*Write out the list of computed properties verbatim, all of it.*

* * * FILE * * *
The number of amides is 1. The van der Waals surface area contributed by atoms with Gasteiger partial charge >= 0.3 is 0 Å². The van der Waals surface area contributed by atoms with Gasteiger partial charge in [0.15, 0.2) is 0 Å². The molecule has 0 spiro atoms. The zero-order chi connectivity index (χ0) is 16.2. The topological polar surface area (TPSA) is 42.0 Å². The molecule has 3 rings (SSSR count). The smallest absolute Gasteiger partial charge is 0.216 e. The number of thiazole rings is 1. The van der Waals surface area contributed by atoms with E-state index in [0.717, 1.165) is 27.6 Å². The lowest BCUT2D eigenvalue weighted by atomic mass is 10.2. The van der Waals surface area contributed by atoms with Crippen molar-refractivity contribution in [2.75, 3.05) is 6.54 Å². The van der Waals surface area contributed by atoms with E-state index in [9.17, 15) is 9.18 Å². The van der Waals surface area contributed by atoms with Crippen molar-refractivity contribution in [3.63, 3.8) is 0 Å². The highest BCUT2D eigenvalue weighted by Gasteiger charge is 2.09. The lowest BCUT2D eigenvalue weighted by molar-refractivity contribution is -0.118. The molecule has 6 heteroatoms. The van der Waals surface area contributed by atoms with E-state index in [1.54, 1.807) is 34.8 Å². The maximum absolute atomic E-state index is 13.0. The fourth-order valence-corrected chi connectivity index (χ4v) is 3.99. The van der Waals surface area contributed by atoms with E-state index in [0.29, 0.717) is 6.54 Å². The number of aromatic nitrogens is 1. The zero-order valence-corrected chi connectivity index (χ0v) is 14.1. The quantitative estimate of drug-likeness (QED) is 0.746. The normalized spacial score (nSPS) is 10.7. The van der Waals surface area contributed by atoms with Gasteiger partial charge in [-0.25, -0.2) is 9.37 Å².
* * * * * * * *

The number of amides is 1. The van der Waals surface area contributed by atoms with Gasteiger partial charge >= 0.3 is 0 Å². The van der Waals surface area contributed by atoms with Gasteiger partial charge in [0.15, 0.2) is 0 Å². The molecule has 0 spiro atoms. The zero-order chi connectivity index (χ0) is 16.2. The topological polar surface area (TPSA) is 42.0 Å². The molecule has 3 rings (SSSR count). The smallest absolute Gasteiger partial charge is 0.216 e. The number of thiazole rings is 1. The van der Waals surface area contributed by atoms with E-state index in [0.717, 1.165) is 27.6 Å². The lowest BCUT2D eigenvalue weighted by atomic mass is 10.2. The van der Waals surface area contributed by atoms with Crippen molar-refractivity contribution in [2.75, 3.05) is 6.54 Å². The van der Waals surface area contributed by atoms with E-state index in [9.17, 15) is 9.18 Å². The van der Waals surface area contributed by atoms with Crippen molar-refractivity contribution in [3.63, 3.8) is 0 Å². The highest BCUT2D eigenvalue weighted by Gasteiger charge is 2.09. The lowest BCUT2D eigenvalue weighted by molar-refractivity contribution is -0.118. The molecule has 6 heteroatoms. The van der Waals surface area contributed by atoms with E-state index in [1.54, 1.807) is 34.8 Å². The maximum absolute atomic E-state index is 13.0. The fourth-order valence-corrected chi connectivity index (χ4v) is 3.99. The van der Waals surface area contributed by atoms with E-state index in [0.29, 0.717) is 6.54 Å². The number of aromatic nitrogens is 1. The zero-order valence-corrected chi connectivity index (χ0v) is 14.1. The quantitative estimate of drug-likeness (QED) is 0.746. The normalized spacial score (nSPS) is 10.7. The van der Waals surface area contributed by atoms with Gasteiger partial charge in [-0.25, -0.2) is 9.37 Å².